Researchers at The University of Illinois recently published that yeast is helping to tackle the root cause of cystic fibrosis (CF). What? Have they come to their senses? I’ve long believed that yeast is the cause of cystic fibrosis, so I was thrilled to read this. But, like most things in medicine, they took a very simple concept and made it difficult to follow.
The Illinois researchers proved that the antifungal drug, Amphotericin B, is helping patients with CF. Once again, I totally agree. With that said, however, my conclusion and theirs differed immensely. It may now take them decades to confirm this original paper, and while doing so, CF sufferers will continue to suffer in lieu of being prescribed Amphotericin B. Where the story should have ended, however, it just began. After all, it took researchers just like these many decades to discover that fungus was the cause of many cases of another lung disease called asthma.
I say that their work proves that fungus causes cystic fibrosis, otherwise how would a prescriptive antifungal medication have positively affected the outcome of a disease that doctors do not know the cause of? What isn’t reported in their research is the fact that many these “ions” have potent fungicidal (kills fungus) properties! Why is that important? In their own words, the antifungal drug Amphotericin B restores the type of ion channel function that is missing in people with CF! Since Amphotericin B also happens to be a potent antifungal drug, what then might any researcher conclude actually causes channel blockage-giving rise to CF? FUNGUS!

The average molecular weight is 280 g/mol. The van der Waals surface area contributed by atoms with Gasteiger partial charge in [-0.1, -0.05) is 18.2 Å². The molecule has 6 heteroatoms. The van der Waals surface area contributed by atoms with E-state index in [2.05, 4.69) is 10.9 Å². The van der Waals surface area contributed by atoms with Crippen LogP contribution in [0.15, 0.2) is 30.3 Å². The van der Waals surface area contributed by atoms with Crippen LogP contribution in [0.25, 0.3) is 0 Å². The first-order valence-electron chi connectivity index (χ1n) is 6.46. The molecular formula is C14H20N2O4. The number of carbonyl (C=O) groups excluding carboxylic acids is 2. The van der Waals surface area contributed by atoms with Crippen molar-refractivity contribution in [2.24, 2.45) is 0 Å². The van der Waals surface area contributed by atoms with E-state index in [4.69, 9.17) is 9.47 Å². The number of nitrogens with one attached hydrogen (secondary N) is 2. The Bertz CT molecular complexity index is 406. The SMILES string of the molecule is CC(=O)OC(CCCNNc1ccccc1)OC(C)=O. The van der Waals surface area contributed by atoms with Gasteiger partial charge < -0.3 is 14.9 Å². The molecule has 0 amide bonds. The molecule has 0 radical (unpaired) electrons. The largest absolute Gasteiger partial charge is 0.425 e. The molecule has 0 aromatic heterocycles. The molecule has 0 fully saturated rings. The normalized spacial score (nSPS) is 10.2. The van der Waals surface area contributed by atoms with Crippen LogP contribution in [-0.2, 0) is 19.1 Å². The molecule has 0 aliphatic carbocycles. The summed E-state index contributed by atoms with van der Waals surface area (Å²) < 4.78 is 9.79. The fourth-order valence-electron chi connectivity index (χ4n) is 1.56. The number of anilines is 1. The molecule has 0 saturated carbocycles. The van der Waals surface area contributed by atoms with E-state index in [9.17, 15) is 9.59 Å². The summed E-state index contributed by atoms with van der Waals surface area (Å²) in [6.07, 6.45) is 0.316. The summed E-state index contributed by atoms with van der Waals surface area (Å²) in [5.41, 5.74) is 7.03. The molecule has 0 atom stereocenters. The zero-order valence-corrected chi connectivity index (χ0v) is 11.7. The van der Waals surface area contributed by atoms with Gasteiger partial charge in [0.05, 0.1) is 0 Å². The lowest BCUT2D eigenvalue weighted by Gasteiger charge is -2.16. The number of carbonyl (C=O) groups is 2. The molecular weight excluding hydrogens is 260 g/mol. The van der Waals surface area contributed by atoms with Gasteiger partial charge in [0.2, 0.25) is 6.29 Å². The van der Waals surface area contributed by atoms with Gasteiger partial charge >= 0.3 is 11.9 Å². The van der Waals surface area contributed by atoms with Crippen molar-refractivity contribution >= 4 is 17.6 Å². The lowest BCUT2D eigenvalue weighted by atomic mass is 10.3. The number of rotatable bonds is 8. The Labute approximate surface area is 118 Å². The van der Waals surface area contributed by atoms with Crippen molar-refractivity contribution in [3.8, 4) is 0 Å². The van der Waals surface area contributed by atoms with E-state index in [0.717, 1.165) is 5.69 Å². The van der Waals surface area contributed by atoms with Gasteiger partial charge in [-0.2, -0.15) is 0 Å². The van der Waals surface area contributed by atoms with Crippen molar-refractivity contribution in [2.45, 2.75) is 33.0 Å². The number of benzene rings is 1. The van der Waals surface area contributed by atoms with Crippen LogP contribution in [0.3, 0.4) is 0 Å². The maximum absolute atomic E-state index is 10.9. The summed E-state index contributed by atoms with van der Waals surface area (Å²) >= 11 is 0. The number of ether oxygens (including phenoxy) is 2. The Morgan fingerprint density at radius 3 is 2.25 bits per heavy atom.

One day soon, every CF patient will be handed a prescription for Amphotericin B, but the other great news here is that physicians will one day learn to steer children away from molds and mycotoxins, like antibiotics and those found in moldy homes, that might be mutating their DNA and mimicking a disease called Cystic Fibrosis. Eventually, some may even discover that one of the most proliferative environments, in which mold thrives is the very hospital where the child with CF may have been born! In 2011, there were about 2 million cases of hospital acquired (nosocomial) infections, (these include fungal infections) and an estimated 100,000 patients died from them.